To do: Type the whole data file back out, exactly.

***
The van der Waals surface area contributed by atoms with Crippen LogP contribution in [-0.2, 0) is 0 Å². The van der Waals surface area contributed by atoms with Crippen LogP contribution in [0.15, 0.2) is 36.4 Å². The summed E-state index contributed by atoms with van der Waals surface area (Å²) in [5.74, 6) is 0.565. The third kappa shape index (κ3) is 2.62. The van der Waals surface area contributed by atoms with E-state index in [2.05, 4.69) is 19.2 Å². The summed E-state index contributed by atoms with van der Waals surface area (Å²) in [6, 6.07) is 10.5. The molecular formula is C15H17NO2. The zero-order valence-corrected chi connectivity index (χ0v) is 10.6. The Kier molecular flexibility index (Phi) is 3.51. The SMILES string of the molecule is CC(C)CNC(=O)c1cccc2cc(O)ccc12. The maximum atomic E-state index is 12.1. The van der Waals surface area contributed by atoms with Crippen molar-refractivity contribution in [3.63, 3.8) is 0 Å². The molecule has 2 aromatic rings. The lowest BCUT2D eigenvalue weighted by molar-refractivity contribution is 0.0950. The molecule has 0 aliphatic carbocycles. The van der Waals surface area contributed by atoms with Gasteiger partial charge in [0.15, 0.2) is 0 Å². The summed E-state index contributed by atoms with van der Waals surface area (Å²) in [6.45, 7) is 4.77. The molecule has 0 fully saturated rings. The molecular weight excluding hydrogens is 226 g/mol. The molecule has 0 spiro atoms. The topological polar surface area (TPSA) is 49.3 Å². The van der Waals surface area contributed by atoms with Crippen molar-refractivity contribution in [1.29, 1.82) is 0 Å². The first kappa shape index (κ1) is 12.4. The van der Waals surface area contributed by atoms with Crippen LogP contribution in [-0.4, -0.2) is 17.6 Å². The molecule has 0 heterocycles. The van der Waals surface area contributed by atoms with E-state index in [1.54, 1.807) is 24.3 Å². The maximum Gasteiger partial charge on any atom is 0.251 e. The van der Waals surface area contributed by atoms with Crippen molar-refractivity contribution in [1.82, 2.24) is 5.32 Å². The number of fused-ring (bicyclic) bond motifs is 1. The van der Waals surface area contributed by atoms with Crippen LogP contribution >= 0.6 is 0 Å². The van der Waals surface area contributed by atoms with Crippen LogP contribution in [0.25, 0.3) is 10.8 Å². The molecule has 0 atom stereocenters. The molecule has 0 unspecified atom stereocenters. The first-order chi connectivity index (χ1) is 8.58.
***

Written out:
The van der Waals surface area contributed by atoms with Crippen LogP contribution in [-0.2, 0) is 0 Å². The van der Waals surface area contributed by atoms with Crippen LogP contribution in [0.15, 0.2) is 36.4 Å². The summed E-state index contributed by atoms with van der Waals surface area (Å²) in [5.74, 6) is 0.565. The third kappa shape index (κ3) is 2.62. The van der Waals surface area contributed by atoms with E-state index in [2.05, 4.69) is 19.2 Å². The summed E-state index contributed by atoms with van der Waals surface area (Å²) in [6, 6.07) is 10.5. The molecular formula is C15H17NO2. The zero-order valence-corrected chi connectivity index (χ0v) is 10.6. The Kier molecular flexibility index (Phi) is 3.51. The SMILES string of the molecule is CC(C)CNC(=O)c1cccc2cc(O)ccc12. The maximum atomic E-state index is 12.1. The van der Waals surface area contributed by atoms with Crippen molar-refractivity contribution in [3.63, 3.8) is 0 Å². The molecule has 2 aromatic rings. The lowest BCUT2D eigenvalue weighted by molar-refractivity contribution is 0.0950. The molecule has 0 aliphatic carbocycles. The van der Waals surface area contributed by atoms with Gasteiger partial charge in [0.15, 0.2) is 0 Å². The summed E-state index contributed by atoms with van der Waals surface area (Å²) in [6.45, 7) is 4.77. The molecule has 0 fully saturated rings. The molecular weight excluding hydrogens is 226 g/mol. The molecule has 0 spiro atoms. The topological polar surface area (TPSA) is 49.3 Å². The van der Waals surface area contributed by atoms with Crippen molar-refractivity contribution in [1.29, 1.82) is 0 Å². The first kappa shape index (κ1) is 12.4. The van der Waals surface area contributed by atoms with Crippen LogP contribution in [-0.4, -0.2) is 17.6 Å². The molecule has 0 heterocycles. The van der Waals surface area contributed by atoms with E-state index in [1.54, 1.807) is 24.3 Å². The maximum Gasteiger partial charge on any atom is 0.251 e. The van der Waals surface area contributed by atoms with Crippen molar-refractivity contribution in [1.82, 2.24) is 5.32 Å². The number of fused-ring (bicyclic) bond motifs is 1. The van der Waals surface area contributed by atoms with Crippen LogP contribution >= 0.6 is 0 Å². The van der Waals surface area contributed by atoms with Crippen LogP contribution in [0.25, 0.3) is 10.8 Å². The molecule has 0 atom stereocenters. The molecule has 0 unspecified atom stereocenters. The first-order chi connectivity index (χ1) is 8.58.